When administrators at the University of California, Irvine, decided to suspend the Muslim Student Union for a quarter over the disruption of a speech last year by the Israeli ambassador to the United States, most thought the latest controversy on campus had ended, reports the New York Times. District Attorney Tony Rackauckas of Orange County, however, disagreed–and filed misdemeanor criminal charges last week against the 11 student protesters, accusing them of disturbing a public meeting and engaging in a conspiracy to do so. The charges have not only reignited campus debate about the event but have also prompted a feisty argument about the role of free speech on a college campus, in this case one whose politics can seem as complicated as peace negotiations in the Middle East…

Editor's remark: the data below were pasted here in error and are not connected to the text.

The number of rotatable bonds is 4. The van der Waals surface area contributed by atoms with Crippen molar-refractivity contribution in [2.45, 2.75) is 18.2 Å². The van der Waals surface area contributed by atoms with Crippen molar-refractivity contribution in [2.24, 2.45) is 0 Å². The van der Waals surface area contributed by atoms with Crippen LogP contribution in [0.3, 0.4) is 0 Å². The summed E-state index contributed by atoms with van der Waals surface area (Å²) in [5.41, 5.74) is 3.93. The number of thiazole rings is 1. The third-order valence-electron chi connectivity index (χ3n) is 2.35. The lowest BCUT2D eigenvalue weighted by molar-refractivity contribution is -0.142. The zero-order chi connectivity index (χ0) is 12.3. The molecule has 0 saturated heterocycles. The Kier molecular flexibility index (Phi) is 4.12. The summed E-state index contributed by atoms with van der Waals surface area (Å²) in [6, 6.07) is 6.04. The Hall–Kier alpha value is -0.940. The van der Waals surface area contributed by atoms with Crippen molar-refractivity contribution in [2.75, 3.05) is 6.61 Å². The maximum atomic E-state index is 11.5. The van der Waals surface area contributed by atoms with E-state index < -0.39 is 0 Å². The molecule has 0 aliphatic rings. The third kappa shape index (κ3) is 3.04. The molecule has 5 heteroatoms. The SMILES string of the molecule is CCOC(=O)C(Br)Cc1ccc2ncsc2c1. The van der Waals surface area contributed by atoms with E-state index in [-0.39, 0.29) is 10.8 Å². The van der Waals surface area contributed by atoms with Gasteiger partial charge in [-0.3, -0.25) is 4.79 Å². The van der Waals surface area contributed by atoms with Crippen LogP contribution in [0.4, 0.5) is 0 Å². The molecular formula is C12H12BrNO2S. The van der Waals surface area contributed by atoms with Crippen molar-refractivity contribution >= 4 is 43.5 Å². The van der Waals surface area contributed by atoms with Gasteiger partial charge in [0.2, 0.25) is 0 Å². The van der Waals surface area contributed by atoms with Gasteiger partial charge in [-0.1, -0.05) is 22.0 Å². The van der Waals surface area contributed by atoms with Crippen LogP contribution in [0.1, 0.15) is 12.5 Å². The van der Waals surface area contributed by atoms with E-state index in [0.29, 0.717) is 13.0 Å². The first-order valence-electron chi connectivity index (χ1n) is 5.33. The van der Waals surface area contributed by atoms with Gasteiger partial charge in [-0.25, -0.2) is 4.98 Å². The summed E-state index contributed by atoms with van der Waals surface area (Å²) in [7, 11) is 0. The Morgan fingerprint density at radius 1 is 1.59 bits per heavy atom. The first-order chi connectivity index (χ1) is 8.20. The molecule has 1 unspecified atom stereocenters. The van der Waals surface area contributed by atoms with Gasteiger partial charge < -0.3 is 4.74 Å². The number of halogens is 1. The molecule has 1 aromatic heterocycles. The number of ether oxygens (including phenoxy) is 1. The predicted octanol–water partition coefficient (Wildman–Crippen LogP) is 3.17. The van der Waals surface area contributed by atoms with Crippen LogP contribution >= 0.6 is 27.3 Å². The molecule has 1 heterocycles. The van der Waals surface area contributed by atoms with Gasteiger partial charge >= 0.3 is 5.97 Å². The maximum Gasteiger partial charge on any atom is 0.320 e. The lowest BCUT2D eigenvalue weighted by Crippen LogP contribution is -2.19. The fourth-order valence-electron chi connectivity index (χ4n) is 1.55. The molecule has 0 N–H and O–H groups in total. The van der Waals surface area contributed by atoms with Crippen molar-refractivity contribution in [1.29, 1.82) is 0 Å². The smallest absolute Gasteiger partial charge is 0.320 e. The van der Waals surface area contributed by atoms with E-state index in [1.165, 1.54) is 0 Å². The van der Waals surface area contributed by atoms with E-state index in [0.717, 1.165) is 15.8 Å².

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About the Author:

Meris Stansbury

Meris Stansbury is the Editorial Director for both eSchool News and eCampus News, and was formerly the Managing Editor of eCampus News. Before working at eSchool Media, Meris worked as an assistant editor for The World and I, an online curriculum publication. She graduated from Kenyon College in 2006 with a BA in English, and enjoys spending way too much time either reading or cooking.


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